Shanghai will become the world center of yuan trading, clearing and pricing by 2015, according to a new plan published by the National Development and Reform Commission. The plan will see the total value of financial market transactions nearly tripling to 1,000 trillion yuan (US$158 trillion).
With the new plan, Shanghai will be poised to enter the conversation as one of the key global financial centers for the 21st century, on the same level as New York, London and Hong Kong.
Reuters reports that the move is seen as an effort to exert greater control of the yuan:
Currency traders said the statement by the National Development and Reform Commission (NDRC) was also a message from Beijing that the yuan’s movements, which have increasingly been influenced by the offshore market over the past few months, would be decided by the government.
“There have been recent developments that have put Hong Kong’s offshore market in the spotlight from time to time, such as its pricing of the yuan quite differently from the onshore market,” said a trader at a European bank in Shanghai.
“In this sense, the NDRC statement is published at a sensitive time and means the government once again wants to emphasize that it has the final say in the value of the yuan.”
To realize the stated goals, the city will expedite infrastructure construction for a cross-border yuan payment and clearing network.
Meanwhile, the South China Morning Post reports that Hong Kong, a city that Shanghai has been slated to eclipse financially since the 90’s, has nothing to worry about:
“The term `yuan trading centre’ easily stokes fears in Hong Kong, but obviously Shanghai will focus on the onshore market while it doesn’t necessarily mean Hong Kong’s importance should be played down,” said Gu Weiyong, chief investment officer at Ucon Investment Management.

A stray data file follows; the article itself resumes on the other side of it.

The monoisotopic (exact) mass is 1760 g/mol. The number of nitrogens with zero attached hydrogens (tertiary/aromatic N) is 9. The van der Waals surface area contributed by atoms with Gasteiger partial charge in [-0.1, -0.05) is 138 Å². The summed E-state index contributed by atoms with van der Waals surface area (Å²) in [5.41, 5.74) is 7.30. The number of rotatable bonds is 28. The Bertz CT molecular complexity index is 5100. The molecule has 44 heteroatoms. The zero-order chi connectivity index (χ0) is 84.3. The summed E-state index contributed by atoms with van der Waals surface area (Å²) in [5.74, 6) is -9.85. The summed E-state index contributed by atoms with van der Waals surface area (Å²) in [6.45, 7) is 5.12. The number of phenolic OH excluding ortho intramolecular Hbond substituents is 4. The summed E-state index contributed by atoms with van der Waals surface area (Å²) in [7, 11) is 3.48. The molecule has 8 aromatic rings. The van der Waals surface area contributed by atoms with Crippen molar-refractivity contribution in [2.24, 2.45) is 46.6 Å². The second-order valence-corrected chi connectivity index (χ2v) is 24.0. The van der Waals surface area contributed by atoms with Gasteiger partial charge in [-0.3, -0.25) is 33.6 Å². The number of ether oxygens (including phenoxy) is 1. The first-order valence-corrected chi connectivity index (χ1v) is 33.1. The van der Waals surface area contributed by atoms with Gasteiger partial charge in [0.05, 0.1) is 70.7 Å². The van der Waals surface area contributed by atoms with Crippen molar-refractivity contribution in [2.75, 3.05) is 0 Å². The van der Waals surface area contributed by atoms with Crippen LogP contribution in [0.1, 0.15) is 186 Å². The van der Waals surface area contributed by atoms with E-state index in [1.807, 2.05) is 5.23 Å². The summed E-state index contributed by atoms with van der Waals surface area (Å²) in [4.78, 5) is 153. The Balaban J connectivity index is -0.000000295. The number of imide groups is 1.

“Hong Kong could beat Shanghai in terms of attracting international traders as Hong Kong has free flow of capital, a good legal system as well as many international banks and brokers,” said Joseph Tong Tang, of Sun Hung Kai Financial.
“International investors cannot freely trade in the Shanghai market, while the mainland legal system is different from international practice. It’s more likely that Shanghai will act as an onshore yuan trading centre for mainland firms and Hong Kong will be the offshore trading centre for yuan for international investors.”
So rest easy for the time being, Hong Kong. Shanghai’s yuan-grubbing is still a few years away from coming to fruition. The specter of even more mainlanders arriving from Dongguan and Guangzhou to promenade along your morally depraved streets is probably the more pressing issue for the time being.